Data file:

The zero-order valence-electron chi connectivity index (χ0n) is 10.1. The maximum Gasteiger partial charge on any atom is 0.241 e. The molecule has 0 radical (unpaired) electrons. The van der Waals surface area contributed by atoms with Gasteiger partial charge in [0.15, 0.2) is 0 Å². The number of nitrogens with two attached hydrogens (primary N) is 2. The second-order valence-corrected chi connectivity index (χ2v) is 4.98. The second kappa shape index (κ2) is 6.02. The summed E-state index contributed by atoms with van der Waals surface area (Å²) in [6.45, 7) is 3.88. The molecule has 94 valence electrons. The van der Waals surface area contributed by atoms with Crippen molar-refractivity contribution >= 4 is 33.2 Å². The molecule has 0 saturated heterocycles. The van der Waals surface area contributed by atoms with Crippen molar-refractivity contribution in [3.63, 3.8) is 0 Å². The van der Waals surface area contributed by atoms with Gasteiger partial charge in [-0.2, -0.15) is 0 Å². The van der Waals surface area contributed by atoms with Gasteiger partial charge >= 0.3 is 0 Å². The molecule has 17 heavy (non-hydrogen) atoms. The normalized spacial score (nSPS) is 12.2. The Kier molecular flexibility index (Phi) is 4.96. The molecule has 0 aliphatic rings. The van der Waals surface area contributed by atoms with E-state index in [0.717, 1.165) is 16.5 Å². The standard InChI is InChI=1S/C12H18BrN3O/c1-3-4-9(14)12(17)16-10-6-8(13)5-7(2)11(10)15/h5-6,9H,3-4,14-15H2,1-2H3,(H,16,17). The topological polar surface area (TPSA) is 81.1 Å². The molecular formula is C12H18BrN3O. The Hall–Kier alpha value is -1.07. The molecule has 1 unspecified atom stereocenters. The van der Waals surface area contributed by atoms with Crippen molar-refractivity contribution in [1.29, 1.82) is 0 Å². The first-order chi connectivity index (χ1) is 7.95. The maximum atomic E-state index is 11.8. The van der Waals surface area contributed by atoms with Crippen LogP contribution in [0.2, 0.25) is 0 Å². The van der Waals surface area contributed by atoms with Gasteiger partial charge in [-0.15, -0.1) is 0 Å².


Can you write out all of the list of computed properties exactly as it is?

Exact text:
The zero-order valence-electron chi connectivity index (χ0n) is 10.1. The maximum Gasteiger partial charge on any atom is 0.241 e. The molecule has 0 radical (unpaired) electrons. The van der Waals surface area contributed by atoms with Gasteiger partial charge in [0.15, 0.2) is 0 Å². The number of nitrogens with two attached hydrogens (primary N) is 2. The second-order valence-corrected chi connectivity index (χ2v) is 4.98. The second kappa shape index (κ2) is 6.02. The summed E-state index contributed by atoms with van der Waals surface area (Å²) in [6.45, 7) is 3.88. The molecule has 94 valence electrons. The van der Waals surface area contributed by atoms with Crippen molar-refractivity contribution >= 4 is 33.2 Å². The molecule has 0 saturated heterocycles. The van der Waals surface area contributed by atoms with Crippen molar-refractivity contribution in [3.63, 3.8) is 0 Å². The van der Waals surface area contributed by atoms with Gasteiger partial charge in [-0.2, -0.15) is 0 Å². The van der Waals surface area contributed by atoms with Gasteiger partial charge >= 0.3 is 0 Å². The molecule has 17 heavy (non-hydrogen) atoms. The normalized spacial score (nSPS) is 12.2. The Kier molecular flexibility index (Phi) is 4.96. The molecule has 0 aliphatic rings. The van der Waals surface area contributed by atoms with E-state index in [0.717, 1.165) is 16.5 Å². The standard InChI is InChI=1S/C12H18BrN3O/c1-3-4-9(14)12(17)16-10-6-8(13)5-7(2)11(10)15/h5-6,9H,3-4,14-15H2,1-2H3,(H,16,17). The topological polar surface area (TPSA) is 81.1 Å². The molecular formula is C12H18BrN3O. The Hall–Kier alpha value is -1.07. The molecule has 1 unspecified atom stereocenters. The van der Waals surface area contributed by atoms with Crippen molar-refractivity contribution in [1.29, 1.82) is 0 Å². The first-order chi connectivity index (χ1) is 7.95. The maximum atomic E-state index is 11.8. The van der Waals surface area contributed by atoms with Crippen LogP contribution in [0.2, 0.25) is 0 Å². The van der Waals surface area contributed by atoms with Gasteiger partial charge in [-0.15, -0.1) is 0 Å².